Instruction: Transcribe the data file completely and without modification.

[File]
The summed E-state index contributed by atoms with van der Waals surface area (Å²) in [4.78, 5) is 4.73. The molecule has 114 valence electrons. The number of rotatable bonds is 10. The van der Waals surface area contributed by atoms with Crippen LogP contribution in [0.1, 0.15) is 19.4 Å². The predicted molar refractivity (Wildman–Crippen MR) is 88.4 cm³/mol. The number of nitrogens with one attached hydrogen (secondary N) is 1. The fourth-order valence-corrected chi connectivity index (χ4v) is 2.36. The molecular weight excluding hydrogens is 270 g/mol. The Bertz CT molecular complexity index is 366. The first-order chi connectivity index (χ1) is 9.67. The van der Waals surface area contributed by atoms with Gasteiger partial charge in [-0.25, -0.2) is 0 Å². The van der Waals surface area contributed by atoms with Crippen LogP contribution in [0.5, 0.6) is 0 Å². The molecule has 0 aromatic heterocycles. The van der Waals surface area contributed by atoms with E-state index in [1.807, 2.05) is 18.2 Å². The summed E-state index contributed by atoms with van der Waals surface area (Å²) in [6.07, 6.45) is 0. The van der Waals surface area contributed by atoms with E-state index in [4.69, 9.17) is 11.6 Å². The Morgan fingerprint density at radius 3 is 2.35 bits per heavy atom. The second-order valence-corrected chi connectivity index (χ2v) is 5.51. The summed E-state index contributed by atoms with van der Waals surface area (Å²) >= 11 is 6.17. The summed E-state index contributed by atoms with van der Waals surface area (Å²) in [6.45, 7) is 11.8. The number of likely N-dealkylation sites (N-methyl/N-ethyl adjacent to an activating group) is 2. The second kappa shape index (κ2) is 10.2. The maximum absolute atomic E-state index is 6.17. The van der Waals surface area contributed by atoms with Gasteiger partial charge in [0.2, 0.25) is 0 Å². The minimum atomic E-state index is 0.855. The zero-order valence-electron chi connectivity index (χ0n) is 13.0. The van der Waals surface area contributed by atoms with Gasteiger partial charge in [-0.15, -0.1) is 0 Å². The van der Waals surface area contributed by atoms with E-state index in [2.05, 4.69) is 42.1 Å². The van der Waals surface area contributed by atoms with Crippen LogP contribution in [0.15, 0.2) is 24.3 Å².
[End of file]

The summed E-state index contributed by atoms with van der Waals surface area (Å²) in [4.78, 5) is 4.73. The molecule has 114 valence electrons. The number of rotatable bonds is 10. The van der Waals surface area contributed by atoms with Crippen LogP contribution in [0.1, 0.15) is 19.4 Å². The predicted molar refractivity (Wildman–Crippen MR) is 88.4 cm³/mol. The number of nitrogens with one attached hydrogen (secondary N) is 1. The fourth-order valence-corrected chi connectivity index (χ4v) is 2.36. The molecular weight excluding hydrogens is 270 g/mol. The Bertz CT molecular complexity index is 366. The first-order chi connectivity index (χ1) is 9.67. The van der Waals surface area contributed by atoms with Gasteiger partial charge in [-0.25, -0.2) is 0 Å². The van der Waals surface area contributed by atoms with Crippen LogP contribution in [0.5, 0.6) is 0 Å². The molecule has 0 aromatic heterocycles. The van der Waals surface area contributed by atoms with E-state index in [1.807, 2.05) is 18.2 Å². The summed E-state index contributed by atoms with van der Waals surface area (Å²) in [6.07, 6.45) is 0. The van der Waals surface area contributed by atoms with E-state index in [4.69, 9.17) is 11.6 Å². The Morgan fingerprint density at radius 3 is 2.35 bits per heavy atom. The second-order valence-corrected chi connectivity index (χ2v) is 5.51. The summed E-state index contributed by atoms with van der Waals surface area (Å²) >= 11 is 6.17. The summed E-state index contributed by atoms with van der Waals surface area (Å²) in [6.45, 7) is 11.8. The number of likely N-dealkylation sites (N-methyl/N-ethyl adjacent to an activating group) is 2. The second kappa shape index (κ2) is 10.2. The maximum absolute atomic E-state index is 6.17. The van der Waals surface area contributed by atoms with Gasteiger partial charge in [0.2, 0.25) is 0 Å². The minimum atomic E-state index is 0.855. The zero-order valence-electron chi connectivity index (χ0n) is 13.0. The van der Waals surface area contributed by atoms with Gasteiger partial charge in [-0.15, -0.1) is 0 Å². The van der Waals surface area contributed by atoms with E-state index in [2.05, 4.69) is 42.1 Å². The van der Waals surface area contributed by atoms with Crippen LogP contribution in [0.15, 0.2) is 24.3 Å².